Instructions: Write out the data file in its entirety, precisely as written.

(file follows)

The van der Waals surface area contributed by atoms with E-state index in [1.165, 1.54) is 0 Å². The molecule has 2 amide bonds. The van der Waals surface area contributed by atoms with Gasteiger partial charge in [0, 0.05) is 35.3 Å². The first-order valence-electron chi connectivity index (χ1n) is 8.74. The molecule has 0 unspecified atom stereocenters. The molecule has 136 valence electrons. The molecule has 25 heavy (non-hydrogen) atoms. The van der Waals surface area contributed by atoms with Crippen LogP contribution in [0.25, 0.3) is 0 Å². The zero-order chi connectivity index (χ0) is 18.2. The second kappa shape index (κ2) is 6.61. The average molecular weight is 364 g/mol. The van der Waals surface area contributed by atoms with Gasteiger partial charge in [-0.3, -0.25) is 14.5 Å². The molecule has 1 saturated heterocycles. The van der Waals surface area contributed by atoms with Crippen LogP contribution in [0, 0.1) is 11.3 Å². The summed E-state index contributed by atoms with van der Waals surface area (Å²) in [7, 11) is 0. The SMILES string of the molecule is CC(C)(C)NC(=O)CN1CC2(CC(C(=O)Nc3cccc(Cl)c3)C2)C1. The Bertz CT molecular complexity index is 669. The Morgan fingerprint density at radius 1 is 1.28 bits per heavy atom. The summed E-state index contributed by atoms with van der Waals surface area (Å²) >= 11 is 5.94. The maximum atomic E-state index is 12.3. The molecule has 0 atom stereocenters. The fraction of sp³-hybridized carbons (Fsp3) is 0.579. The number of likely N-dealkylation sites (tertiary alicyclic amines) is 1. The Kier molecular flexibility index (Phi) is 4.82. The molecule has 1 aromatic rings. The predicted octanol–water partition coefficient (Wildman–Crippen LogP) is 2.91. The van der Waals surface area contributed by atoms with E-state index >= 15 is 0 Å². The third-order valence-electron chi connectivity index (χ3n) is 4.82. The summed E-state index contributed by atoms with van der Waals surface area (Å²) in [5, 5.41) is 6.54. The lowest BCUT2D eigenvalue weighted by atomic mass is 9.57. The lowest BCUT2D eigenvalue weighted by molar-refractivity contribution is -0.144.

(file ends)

The van der Waals surface area contributed by atoms with E-state index in [1.165, 1.54) is 0 Å². The molecule has 2 amide bonds. The van der Waals surface area contributed by atoms with Gasteiger partial charge in [0, 0.05) is 35.3 Å². The first-order valence-electron chi connectivity index (χ1n) is 8.74. The molecule has 0 unspecified atom stereocenters. The molecule has 136 valence electrons. The molecule has 25 heavy (non-hydrogen) atoms. The van der Waals surface area contributed by atoms with Crippen LogP contribution in [0.25, 0.3) is 0 Å². The zero-order chi connectivity index (χ0) is 18.2. The second kappa shape index (κ2) is 6.61. The average molecular weight is 364 g/mol. The van der Waals surface area contributed by atoms with Gasteiger partial charge in [-0.3, -0.25) is 14.5 Å². The molecule has 1 saturated heterocycles. The van der Waals surface area contributed by atoms with Crippen LogP contribution in [0, 0.1) is 11.3 Å². The summed E-state index contributed by atoms with van der Waals surface area (Å²) in [7, 11) is 0. The SMILES string of the molecule is CC(C)(C)NC(=O)CN1CC2(CC(C(=O)Nc3cccc(Cl)c3)C2)C1. The Bertz CT molecular complexity index is 669. The Morgan fingerprint density at radius 1 is 1.28 bits per heavy atom. The summed E-state index contributed by atoms with van der Waals surface area (Å²) >= 11 is 5.94. The maximum atomic E-state index is 12.3. The molecule has 0 atom stereocenters. The fraction of sp³-hybridized carbons (Fsp3) is 0.579. The number of likely N-dealkylation sites (tertiary alicyclic amines) is 1. The Kier molecular flexibility index (Phi) is 4.82. The molecule has 1 aromatic rings. The predicted octanol–water partition coefficient (Wildman–Crippen LogP) is 2.91. The van der Waals surface area contributed by atoms with E-state index >= 15 is 0 Å². The third-order valence-electron chi connectivity index (χ3n) is 4.82. The summed E-state index contributed by atoms with van der Waals surface area (Å²) in [5, 5.41) is 6.54. The lowest BCUT2D eigenvalue weighted by atomic mass is 9.57. The lowest BCUT2D eigenvalue weighted by molar-refractivity contribution is -0.144.